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    1. Commentedj. von Hettlingen

      Minister Bildt writes in "Europe's crisis in Ukraine" that "Ukraine’s crisis is a European crisis". Ukraine is in a political crisis and the EU had had an economic crisis. Mr. Bildt has no doubt overrated the impact the Ukrainian crisis has on Europe.
      Pro-European protesters in Ukraine seek "a closer relationship with the EU". They want to live in a law-based country, not governed by a bunch of oligarchic grifters, who enrich themselves through corruption.
      The EU had had an eurocrisis. For a while doomsayers had predicted the end of the single currency. In recent months it has been quiet in countries, that needed a bailout. Recently there are signs of an economic recovery.
      No doubt Ukraine is now a battleground for the EU and Russia, vying for influence. Should an agreement not be reached between Moscow and Brussels, the country might see a partition. German Chancellor Angela Merkel and Russian President Vladimir Putin had spoken by telephone. They both agreed on preserving Ukraine's territorial integrity.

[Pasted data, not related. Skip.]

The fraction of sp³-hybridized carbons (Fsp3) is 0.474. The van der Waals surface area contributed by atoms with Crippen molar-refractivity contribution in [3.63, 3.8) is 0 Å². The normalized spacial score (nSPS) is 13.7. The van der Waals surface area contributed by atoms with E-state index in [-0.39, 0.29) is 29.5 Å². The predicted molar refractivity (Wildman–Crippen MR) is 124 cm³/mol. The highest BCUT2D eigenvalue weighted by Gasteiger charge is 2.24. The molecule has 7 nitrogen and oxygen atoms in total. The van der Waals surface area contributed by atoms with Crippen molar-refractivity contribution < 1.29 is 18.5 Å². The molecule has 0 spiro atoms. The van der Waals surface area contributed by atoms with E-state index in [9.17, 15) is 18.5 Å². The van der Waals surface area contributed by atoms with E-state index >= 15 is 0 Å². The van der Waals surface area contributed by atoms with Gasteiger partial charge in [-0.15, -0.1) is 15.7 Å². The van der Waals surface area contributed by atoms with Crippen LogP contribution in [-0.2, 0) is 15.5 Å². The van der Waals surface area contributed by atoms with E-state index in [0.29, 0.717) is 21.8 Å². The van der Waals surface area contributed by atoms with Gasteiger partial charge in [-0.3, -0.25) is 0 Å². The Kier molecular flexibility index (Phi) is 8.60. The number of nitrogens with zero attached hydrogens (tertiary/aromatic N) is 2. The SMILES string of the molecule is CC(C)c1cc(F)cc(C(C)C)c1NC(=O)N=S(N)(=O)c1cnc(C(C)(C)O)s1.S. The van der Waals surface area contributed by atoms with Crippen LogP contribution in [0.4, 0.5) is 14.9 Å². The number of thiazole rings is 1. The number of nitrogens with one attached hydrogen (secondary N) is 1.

The newly appointed interim president, Olexander Turchynov, said the country would move closer to Europe. Many young people in the Russian-speaking Ukraine also support the grassroots movement in Kiev. The problem there is not the East/West divide, but the generation gap. Indeed it is not easy to resolve the crisis in Ukraine without division. It can be avoided and much depends on Putin. He has a chance to display statesmanship instead of playing brinkmaship.